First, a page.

The case relied on by the trial court, Kash N' Karry Food Stores, Inc. v. Smart, 814 So.2d 530 (Fla. 2d DCA 2002), in addition to all of the cases relied on by the tobacco companies in support of their argument for affirmance, are distinguishable because they all involved situations where motions for substitution were not made within ninety days after suggestions of death were filed. Cf. King, 315 So.2d at 539; Martin, 909 So.2d at 936; Vera, 881 So.2d at 710; Scutieri v. Miller, 584 So.2d 15, 16 (Fla. 3d DCA 1991); N.H. Ins. Co. v. Kimbrell, 343 So.2d 107, 108 (Fla. 1st DCA 1977).3 That is not what happened here. There was no document entitled “Suggestion of Death” nor was there any other document filed that indicated its purpose was to alert the litigants that the original plaintiff had died.
Although the rule does not explicitly provide that a document be labeled a “Suggestion of Death,” we construe the rule to, at the very least, require that the document be filed for the purpose of alerting the litigants to a party's death. Burying the fact of a party's death in a document that is filed for another purpose cannot possibly comport with the intent of the rule since the opposing party could merely bury the statement in any document within the record and then wait out the ninety-day period to execute their “gotcha” move. The purpose of the rule is to “allow more flexibility in substitution” and “[t]he [ninety-]day period was not intended to act as a bar to otherwise meritorious actions.” Kimbrell, 343 So.2d at 109 (quoting Rende v. Kay, 415 F.2d 983, 986 (D.C. Cir. 1969), and agreeing that the same liberal construction applied in Rende should be applied to rule 1.260).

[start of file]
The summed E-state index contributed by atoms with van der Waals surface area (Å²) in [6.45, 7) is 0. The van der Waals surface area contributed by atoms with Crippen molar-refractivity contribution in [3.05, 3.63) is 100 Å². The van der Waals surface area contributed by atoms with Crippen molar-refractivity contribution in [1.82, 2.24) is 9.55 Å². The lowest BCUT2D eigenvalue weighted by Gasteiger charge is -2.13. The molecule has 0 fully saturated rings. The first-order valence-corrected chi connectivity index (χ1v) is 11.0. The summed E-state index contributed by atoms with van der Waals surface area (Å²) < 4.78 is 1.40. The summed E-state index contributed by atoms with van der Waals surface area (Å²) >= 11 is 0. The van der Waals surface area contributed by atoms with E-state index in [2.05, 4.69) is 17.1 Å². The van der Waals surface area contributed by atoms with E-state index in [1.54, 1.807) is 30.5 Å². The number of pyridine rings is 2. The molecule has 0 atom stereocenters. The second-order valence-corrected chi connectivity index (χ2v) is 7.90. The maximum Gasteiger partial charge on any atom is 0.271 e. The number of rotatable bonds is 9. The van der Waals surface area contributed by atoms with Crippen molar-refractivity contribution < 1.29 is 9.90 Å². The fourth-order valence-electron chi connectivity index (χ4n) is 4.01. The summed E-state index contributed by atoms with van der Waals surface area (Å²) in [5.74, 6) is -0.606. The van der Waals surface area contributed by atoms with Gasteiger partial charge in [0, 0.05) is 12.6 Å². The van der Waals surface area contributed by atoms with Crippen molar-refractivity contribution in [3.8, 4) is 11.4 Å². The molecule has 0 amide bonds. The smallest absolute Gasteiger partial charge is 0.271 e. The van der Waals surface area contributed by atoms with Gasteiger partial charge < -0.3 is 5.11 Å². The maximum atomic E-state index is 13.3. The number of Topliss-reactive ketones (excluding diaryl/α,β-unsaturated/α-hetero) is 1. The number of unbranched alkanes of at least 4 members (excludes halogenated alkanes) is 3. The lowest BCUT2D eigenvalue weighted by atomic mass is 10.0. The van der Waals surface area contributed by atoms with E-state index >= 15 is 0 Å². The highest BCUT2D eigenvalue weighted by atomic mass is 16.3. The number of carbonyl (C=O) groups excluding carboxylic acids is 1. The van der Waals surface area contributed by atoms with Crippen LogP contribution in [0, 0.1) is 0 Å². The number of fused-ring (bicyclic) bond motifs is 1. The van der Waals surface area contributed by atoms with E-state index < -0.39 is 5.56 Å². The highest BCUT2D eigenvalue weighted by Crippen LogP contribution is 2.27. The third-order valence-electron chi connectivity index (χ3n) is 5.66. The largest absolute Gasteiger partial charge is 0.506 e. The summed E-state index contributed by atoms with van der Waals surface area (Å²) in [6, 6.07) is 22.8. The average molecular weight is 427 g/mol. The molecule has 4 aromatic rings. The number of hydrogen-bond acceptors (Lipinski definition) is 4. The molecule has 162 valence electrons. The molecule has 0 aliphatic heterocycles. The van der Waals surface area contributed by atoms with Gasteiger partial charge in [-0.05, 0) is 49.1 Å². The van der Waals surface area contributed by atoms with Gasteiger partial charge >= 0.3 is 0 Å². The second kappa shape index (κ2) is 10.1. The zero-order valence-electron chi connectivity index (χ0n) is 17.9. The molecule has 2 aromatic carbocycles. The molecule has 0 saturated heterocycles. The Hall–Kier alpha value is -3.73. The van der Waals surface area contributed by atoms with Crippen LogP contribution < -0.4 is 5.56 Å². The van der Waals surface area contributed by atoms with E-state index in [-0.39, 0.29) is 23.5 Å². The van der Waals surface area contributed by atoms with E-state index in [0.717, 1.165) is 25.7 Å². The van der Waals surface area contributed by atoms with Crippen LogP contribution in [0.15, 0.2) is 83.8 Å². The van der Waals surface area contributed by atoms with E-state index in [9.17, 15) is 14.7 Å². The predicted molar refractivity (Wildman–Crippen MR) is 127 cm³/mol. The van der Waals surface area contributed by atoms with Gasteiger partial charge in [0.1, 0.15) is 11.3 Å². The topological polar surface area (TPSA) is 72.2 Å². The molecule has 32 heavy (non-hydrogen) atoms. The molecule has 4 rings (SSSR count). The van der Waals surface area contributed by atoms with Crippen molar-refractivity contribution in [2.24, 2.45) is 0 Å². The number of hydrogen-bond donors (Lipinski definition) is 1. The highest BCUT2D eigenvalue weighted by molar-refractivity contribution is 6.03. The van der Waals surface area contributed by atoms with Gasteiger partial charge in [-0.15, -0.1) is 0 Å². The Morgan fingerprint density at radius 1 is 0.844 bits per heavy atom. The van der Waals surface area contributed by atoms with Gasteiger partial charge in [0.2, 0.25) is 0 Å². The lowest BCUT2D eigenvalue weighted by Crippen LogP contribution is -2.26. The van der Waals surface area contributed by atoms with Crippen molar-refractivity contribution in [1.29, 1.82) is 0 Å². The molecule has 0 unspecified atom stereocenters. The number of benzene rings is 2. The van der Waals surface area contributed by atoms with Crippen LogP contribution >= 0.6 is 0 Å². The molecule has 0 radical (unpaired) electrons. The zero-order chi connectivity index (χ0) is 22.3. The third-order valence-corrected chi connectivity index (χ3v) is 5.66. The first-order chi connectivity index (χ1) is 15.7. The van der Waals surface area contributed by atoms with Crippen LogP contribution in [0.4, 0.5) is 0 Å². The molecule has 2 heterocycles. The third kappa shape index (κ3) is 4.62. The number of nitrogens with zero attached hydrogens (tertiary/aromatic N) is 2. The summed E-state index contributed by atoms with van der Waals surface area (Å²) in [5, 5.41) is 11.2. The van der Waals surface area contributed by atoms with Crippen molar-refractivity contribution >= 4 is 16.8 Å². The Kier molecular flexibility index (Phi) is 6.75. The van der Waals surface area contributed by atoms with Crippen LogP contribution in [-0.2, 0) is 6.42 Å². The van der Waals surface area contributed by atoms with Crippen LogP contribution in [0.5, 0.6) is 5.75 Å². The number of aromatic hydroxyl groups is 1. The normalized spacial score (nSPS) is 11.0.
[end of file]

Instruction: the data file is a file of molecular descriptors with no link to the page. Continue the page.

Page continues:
We are cognizant of the fact that in this case, Blue and Cooper were obviously aware of Ms. Leonard's death as they, along with Liggett and Vector, jointly filed the joint notice and stipulation of dropping defendants. But we reject the tobacco companies' argument that personal knowledge of a party's death is sufficient to trigger the ninety-day period. Instead, it is the filing of a document (i.e., a suggestion upon the record) for the purpose of alerting the litigants of the party's death that triggers the time period set forth in rule 1.260(a)(1). If the tobacco companies wanted the ninety-day period to begin running, they had the ability to file a document for that purpose. But the tobacco companies are not entitled to a dismissal based on a passing reference to a party's death in a document that was filed for a completely different purpose. Consequently, because the trial court erred by dismissing the complaint for failure to comply with rule 1.260(a)(1), we reverse and remand for proceedings in conformance with this opinion.
Reversed and remanded.
1. Engle v. Liggett Grp., Inc., 945 So.2d 1246 (Fla. 2006).
2. Rule 25(d) of the Federal Rules of Civil Procedure and rule 1.260 are similar as rule 1.260 was modeled after the federal rule. Wilson, 414 So.2d at 530 n.3. “Consequently, federal decisions relating to the construction and history of Rule 25 ․ are instructive.” Id.
3. Indeed, dismissals are routinely granted in such circumstances. See generally Tucker v. Firestone Tire & Rubber Co., 552 So.2d 1178, 1179 (Fla. 2d DCA 1989) (acknowledging that no motion for substitution was made within ninety days of the suggestion of death, but reversing dismissal based on excusable neglect); Scott v. Morris, 989 So.2d 36, 37 (Fla. 4th DCA 2008) (reversing dismissal where motion for substitution was sufficient even though it did not state in the body of the motion that substitution was being requested); Stroh v. Dudley, 476 So.2d 230, 231 (Fla. 4th DCA 1985) (reversing dismissal where trial court erroneously believed dismissal was mandatory rather than discretionary and where dismissal with prejudice was not warranted because appellant did file a motion for substitution, though it was untimely); Canter v. Hyman, 363 So.2d 29, 30 (Fla. 3d DCA 1978).
NORTHCUTT and LUCAS, JJ., Concur.